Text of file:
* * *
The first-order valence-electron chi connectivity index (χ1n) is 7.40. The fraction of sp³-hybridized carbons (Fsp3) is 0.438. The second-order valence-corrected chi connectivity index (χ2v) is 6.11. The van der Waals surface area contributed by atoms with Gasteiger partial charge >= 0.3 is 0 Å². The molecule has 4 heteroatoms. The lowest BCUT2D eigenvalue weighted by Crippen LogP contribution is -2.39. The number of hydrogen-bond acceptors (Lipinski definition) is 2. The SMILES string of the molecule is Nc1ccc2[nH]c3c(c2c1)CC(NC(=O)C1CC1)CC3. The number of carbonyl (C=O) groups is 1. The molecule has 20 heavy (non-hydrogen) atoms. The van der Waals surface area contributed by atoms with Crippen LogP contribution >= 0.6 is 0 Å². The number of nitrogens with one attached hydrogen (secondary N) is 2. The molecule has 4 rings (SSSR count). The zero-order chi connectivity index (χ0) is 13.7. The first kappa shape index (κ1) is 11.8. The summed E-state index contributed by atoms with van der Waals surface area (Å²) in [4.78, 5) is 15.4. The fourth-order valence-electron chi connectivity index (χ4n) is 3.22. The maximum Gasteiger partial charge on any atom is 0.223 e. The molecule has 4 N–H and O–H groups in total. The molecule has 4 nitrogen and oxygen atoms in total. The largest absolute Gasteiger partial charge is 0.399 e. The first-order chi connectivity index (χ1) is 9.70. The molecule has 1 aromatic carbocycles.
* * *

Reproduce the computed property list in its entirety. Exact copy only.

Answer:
The first-order valence-electron chi connectivity index (χ1n) is 7.40. The fraction of sp³-hybridized carbons (Fsp3) is 0.438. The second-order valence-corrected chi connectivity index (χ2v) is 6.11. The van der Waals surface area contributed by atoms with Gasteiger partial charge >= 0.3 is 0 Å². The molecule has 4 heteroatoms. The lowest BCUT2D eigenvalue weighted by Crippen LogP contribution is -2.39. The number of hydrogen-bond acceptors (Lipinski definition) is 2. The SMILES string of the molecule is Nc1ccc2[nH]c3c(c2c1)CC(NC(=O)C1CC1)CC3. The number of carbonyl (C=O) groups is 1. The molecule has 20 heavy (non-hydrogen) atoms. The van der Waals surface area contributed by atoms with Crippen LogP contribution >= 0.6 is 0 Å². The number of nitrogens with one attached hydrogen (secondary N) is 2. The molecule has 4 rings (SSSR count). The zero-order chi connectivity index (χ0) is 13.7. The first kappa shape index (κ1) is 11.8. The summed E-state index contributed by atoms with van der Waals surface area (Å²) in [4.78, 5) is 15.4. The fourth-order valence-electron chi connectivity index (χ4n) is 3.22. The maximum Gasteiger partial charge on any atom is 0.223 e. The molecule has 4 N–H and O–H groups in total. The molecule has 4 nitrogen and oxygen atoms in total. The largest absolute Gasteiger partial charge is 0.399 e. The first-order chi connectivity index (χ1) is 9.70. The molecule has 1 aromatic carbocycles.